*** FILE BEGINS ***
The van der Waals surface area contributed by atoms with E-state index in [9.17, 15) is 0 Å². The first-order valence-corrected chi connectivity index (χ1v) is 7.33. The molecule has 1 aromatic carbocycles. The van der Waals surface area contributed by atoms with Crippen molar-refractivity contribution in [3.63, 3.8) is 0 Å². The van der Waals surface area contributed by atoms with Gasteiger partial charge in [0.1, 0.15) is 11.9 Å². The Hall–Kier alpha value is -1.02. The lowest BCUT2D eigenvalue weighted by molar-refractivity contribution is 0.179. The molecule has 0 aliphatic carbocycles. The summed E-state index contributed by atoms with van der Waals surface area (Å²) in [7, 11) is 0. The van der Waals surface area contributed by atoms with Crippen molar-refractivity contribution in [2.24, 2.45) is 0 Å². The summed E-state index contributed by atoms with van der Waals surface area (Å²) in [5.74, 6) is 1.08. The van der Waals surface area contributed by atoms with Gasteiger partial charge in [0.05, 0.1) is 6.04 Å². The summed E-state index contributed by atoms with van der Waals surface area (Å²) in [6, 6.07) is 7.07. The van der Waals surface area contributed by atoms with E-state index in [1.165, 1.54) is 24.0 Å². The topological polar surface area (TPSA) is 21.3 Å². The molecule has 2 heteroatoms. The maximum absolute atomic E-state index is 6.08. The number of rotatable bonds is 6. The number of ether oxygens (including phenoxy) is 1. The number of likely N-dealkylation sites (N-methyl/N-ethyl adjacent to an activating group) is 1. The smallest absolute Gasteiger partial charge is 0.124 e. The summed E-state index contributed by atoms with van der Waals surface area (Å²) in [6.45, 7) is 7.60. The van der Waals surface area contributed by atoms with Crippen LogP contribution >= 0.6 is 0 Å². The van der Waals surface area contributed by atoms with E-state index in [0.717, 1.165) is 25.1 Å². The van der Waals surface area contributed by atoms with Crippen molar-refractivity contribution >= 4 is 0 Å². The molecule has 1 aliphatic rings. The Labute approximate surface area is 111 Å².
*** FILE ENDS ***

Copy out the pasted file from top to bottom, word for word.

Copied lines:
The van der Waals surface area contributed by atoms with E-state index in [9.17, 15) is 0 Å². The first-order valence-corrected chi connectivity index (χ1v) is 7.33. The molecule has 1 aromatic carbocycles. The van der Waals surface area contributed by atoms with Crippen molar-refractivity contribution in [3.63, 3.8) is 0 Å². The van der Waals surface area contributed by atoms with Gasteiger partial charge in [0.1, 0.15) is 11.9 Å². The Hall–Kier alpha value is -1.02. The lowest BCUT2D eigenvalue weighted by molar-refractivity contribution is 0.179. The molecule has 0 aliphatic carbocycles. The summed E-state index contributed by atoms with van der Waals surface area (Å²) in [7, 11) is 0. The van der Waals surface area contributed by atoms with Crippen molar-refractivity contribution in [2.24, 2.45) is 0 Å². The summed E-state index contributed by atoms with van der Waals surface area (Å²) in [5.74, 6) is 1.08. The van der Waals surface area contributed by atoms with Gasteiger partial charge in [0.05, 0.1) is 6.04 Å². The summed E-state index contributed by atoms with van der Waals surface area (Å²) in [6, 6.07) is 7.07. The van der Waals surface area contributed by atoms with E-state index in [1.165, 1.54) is 24.0 Å². The topological polar surface area (TPSA) is 21.3 Å². The molecule has 2 heteroatoms. The maximum absolute atomic E-state index is 6.08. The number of rotatable bonds is 6. The number of ether oxygens (including phenoxy) is 1. The number of likely N-dealkylation sites (N-methyl/N-ethyl adjacent to an activating group) is 1. The smallest absolute Gasteiger partial charge is 0.124 e. The summed E-state index contributed by atoms with van der Waals surface area (Å²) in [6.45, 7) is 7.60. The van der Waals surface area contributed by atoms with Crippen LogP contribution >= 0.6 is 0 Å². The van der Waals surface area contributed by atoms with E-state index in [0.717, 1.165) is 25.1 Å². The van der Waals surface area contributed by atoms with Crippen molar-refractivity contribution >= 4 is 0 Å². The molecule has 1 aliphatic rings. The Labute approximate surface area is 111 Å².